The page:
The impacts of dissolved nutrients can be devastating. When reefs are exposed to DIP and DIN, they often experience macroalgae blooms. As macroalgae compete with corals for resources, nutrients, and substrate, a macroalgae bloom can effectively dominate corals and shift the ecological balance of the reef. The corals themselves are threatened by macroalgae, but the multitudes of animals that live among the corals also suffer from the change (Fabricius 2005). With this in mind, the growing concentration of fertilizer use in the GBR catchment area is of grave concern to scientists.
In light of the many reports of pollution in the Great Barrier Reef system, the Australian and Queensland governments are makings strides to reduce agricultural runoff. In 2003 Australia released its Reef Quality Protection Plan with the intention of reducing the pollutant load in the GBR catchment area. The plan was revised in 2009 with more concrete goals: reduce concentrations of nitrogen, phosphorous, and pesticides 50% by the year 2013. Also, the plan aimed to reduce the load of suspended sediments 20% by 2020 (Brodie et al. 2012).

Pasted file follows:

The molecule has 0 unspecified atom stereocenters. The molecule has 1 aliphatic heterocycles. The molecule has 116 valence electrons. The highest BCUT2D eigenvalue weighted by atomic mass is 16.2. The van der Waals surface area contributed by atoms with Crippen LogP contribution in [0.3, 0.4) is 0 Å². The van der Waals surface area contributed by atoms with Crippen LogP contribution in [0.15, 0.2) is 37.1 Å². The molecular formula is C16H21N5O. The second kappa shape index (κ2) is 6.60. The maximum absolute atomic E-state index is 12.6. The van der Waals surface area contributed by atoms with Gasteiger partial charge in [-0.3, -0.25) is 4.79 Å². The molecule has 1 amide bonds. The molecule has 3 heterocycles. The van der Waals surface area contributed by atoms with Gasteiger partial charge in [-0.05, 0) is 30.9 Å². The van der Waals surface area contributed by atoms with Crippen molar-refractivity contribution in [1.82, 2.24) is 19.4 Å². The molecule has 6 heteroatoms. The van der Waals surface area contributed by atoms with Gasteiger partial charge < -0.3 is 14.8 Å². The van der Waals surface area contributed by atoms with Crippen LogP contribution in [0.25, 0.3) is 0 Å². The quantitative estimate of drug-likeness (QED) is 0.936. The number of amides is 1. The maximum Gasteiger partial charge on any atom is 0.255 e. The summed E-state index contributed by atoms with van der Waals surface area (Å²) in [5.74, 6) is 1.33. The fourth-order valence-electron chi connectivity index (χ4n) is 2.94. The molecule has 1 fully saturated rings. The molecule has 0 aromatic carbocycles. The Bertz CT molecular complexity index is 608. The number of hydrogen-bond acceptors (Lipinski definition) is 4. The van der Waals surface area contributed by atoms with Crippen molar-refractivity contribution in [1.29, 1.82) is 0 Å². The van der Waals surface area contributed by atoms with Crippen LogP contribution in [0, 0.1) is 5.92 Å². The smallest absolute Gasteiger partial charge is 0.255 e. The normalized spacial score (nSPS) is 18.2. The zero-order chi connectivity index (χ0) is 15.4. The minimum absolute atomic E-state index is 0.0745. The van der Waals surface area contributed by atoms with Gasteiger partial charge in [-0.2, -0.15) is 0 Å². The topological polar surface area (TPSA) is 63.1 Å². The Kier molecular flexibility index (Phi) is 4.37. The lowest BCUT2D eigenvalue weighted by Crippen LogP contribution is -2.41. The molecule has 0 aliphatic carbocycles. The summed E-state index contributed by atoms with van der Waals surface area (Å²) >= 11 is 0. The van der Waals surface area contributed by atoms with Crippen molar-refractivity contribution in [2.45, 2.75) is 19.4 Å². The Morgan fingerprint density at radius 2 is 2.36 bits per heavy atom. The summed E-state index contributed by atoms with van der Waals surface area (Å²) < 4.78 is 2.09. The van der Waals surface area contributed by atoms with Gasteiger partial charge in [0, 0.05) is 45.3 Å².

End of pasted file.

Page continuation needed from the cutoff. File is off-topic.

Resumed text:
Queensland released its own “Reef Protection Package” in 2009. This package created distinct water quality guidelines for the GBR area, and made PS-II herbicides a high priority for management. A new class of environmentally relevant activity was determined for sugarcane and beef grazing, and introduced a requirement for industries to keep records of any application of chemicals and fertilizers. Also, certain high-risk operators must have an accredited environmental risk management plan (ERMP) in order to decrease their negative impact on the GBR system (King et al. 2013).